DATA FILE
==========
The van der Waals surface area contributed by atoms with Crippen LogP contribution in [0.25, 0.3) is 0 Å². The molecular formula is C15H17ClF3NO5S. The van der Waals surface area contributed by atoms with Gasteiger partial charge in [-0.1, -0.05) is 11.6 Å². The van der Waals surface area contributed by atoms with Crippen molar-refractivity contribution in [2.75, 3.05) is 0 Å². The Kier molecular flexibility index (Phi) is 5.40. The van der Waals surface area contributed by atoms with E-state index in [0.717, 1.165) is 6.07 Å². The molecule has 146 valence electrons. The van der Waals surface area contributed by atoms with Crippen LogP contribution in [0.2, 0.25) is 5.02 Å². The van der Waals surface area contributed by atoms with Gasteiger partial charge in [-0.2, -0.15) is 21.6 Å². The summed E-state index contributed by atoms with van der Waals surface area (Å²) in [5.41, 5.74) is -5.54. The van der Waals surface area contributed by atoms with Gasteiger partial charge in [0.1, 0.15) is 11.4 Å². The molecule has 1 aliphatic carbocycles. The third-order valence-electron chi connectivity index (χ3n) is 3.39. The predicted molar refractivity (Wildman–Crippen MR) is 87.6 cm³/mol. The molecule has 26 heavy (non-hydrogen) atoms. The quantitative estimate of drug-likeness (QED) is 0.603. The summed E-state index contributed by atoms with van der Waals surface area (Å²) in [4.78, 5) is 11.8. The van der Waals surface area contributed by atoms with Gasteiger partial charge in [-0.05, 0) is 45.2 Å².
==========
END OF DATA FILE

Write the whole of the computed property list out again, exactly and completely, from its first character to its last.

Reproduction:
The van der Waals surface area contributed by atoms with Crippen LogP contribution in [0.25, 0.3) is 0 Å². The molecular formula is C15H17ClF3NO5S. The van der Waals surface area contributed by atoms with Gasteiger partial charge in [-0.1, -0.05) is 11.6 Å². The van der Waals surface area contributed by atoms with Crippen molar-refractivity contribution in [2.75, 3.05) is 0 Å². The Kier molecular flexibility index (Phi) is 5.40. The van der Waals surface area contributed by atoms with E-state index in [0.717, 1.165) is 6.07 Å². The molecule has 146 valence electrons. The van der Waals surface area contributed by atoms with Crippen LogP contribution in [0.2, 0.25) is 5.02 Å². The van der Waals surface area contributed by atoms with Gasteiger partial charge in [-0.2, -0.15) is 21.6 Å². The summed E-state index contributed by atoms with van der Waals surface area (Å²) in [5.41, 5.74) is -5.54. The van der Waals surface area contributed by atoms with Gasteiger partial charge in [0.1, 0.15) is 11.4 Å². The molecule has 1 aliphatic carbocycles. The third-order valence-electron chi connectivity index (χ3n) is 3.39. The predicted molar refractivity (Wildman–Crippen MR) is 87.6 cm³/mol. The molecule has 26 heavy (non-hydrogen) atoms. The quantitative estimate of drug-likeness (QED) is 0.603. The summed E-state index contributed by atoms with van der Waals surface area (Å²) in [4.78, 5) is 11.8. The van der Waals surface area contributed by atoms with Gasteiger partial charge in [-0.05, 0) is 45.2 Å².